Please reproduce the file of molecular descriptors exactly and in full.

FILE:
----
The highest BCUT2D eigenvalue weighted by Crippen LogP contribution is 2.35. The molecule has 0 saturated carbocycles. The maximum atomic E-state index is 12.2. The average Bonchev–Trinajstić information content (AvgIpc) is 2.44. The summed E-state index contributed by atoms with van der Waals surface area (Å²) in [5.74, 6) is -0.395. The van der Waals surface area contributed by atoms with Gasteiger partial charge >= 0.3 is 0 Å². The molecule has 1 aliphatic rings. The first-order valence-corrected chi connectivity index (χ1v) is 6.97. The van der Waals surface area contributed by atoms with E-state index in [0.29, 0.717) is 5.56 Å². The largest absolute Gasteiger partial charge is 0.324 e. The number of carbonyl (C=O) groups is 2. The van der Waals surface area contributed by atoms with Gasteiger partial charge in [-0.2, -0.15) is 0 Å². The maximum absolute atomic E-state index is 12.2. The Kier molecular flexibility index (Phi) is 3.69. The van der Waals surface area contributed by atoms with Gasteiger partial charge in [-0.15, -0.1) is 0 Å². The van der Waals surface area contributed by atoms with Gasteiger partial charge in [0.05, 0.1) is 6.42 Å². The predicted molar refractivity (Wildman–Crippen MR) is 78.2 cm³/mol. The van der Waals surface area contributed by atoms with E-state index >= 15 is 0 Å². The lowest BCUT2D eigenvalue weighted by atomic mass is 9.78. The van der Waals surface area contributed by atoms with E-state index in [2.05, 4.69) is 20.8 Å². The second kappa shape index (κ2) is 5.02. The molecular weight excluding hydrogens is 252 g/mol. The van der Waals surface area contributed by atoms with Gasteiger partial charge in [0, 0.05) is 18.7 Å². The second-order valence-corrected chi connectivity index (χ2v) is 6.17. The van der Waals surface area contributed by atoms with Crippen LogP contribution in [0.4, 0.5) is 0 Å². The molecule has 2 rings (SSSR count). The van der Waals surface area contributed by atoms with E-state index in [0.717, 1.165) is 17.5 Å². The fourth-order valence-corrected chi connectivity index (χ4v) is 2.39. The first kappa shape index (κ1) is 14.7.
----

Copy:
The highest BCUT2D eigenvalue weighted by Crippen LogP contribution is 2.35. The molecule has 0 saturated carbocycles. The maximum atomic E-state index is 12.2. The average Bonchev–Trinajstić information content (AvgIpc) is 2.44. The summed E-state index contributed by atoms with van der Waals surface area (Å²) in [5.74, 6) is -0.395. The van der Waals surface area contributed by atoms with Gasteiger partial charge >= 0.3 is 0 Å². The molecule has 1 aliphatic rings. The first-order valence-corrected chi connectivity index (χ1v) is 6.97. The van der Waals surface area contributed by atoms with E-state index in [0.29, 0.717) is 5.56 Å². The largest absolute Gasteiger partial charge is 0.324 e. The number of carbonyl (C=O) groups is 2. The van der Waals surface area contributed by atoms with Gasteiger partial charge in [-0.2, -0.15) is 0 Å². The maximum absolute atomic E-state index is 12.2. The Kier molecular flexibility index (Phi) is 3.69. The van der Waals surface area contributed by atoms with Gasteiger partial charge in [-0.15, -0.1) is 0 Å². The van der Waals surface area contributed by atoms with Gasteiger partial charge in [0.05, 0.1) is 6.42 Å². The predicted molar refractivity (Wildman–Crippen MR) is 78.2 cm³/mol. The van der Waals surface area contributed by atoms with E-state index >= 15 is 0 Å². The lowest BCUT2D eigenvalue weighted by atomic mass is 9.78. The van der Waals surface area contributed by atoms with E-state index in [2.05, 4.69) is 20.8 Å². The second kappa shape index (κ2) is 5.02. The molecular weight excluding hydrogens is 252 g/mol. The van der Waals surface area contributed by atoms with Gasteiger partial charge in [0, 0.05) is 18.7 Å². The second-order valence-corrected chi connectivity index (χ2v) is 6.17. The van der Waals surface area contributed by atoms with Crippen LogP contribution in [0.4, 0.5) is 0 Å². The molecule has 2 rings (SSSR count). The van der Waals surface area contributed by atoms with E-state index in [0.717, 1.165) is 17.5 Å². The fourth-order valence-corrected chi connectivity index (χ4v) is 2.39. The first kappa shape index (κ1) is 14.7.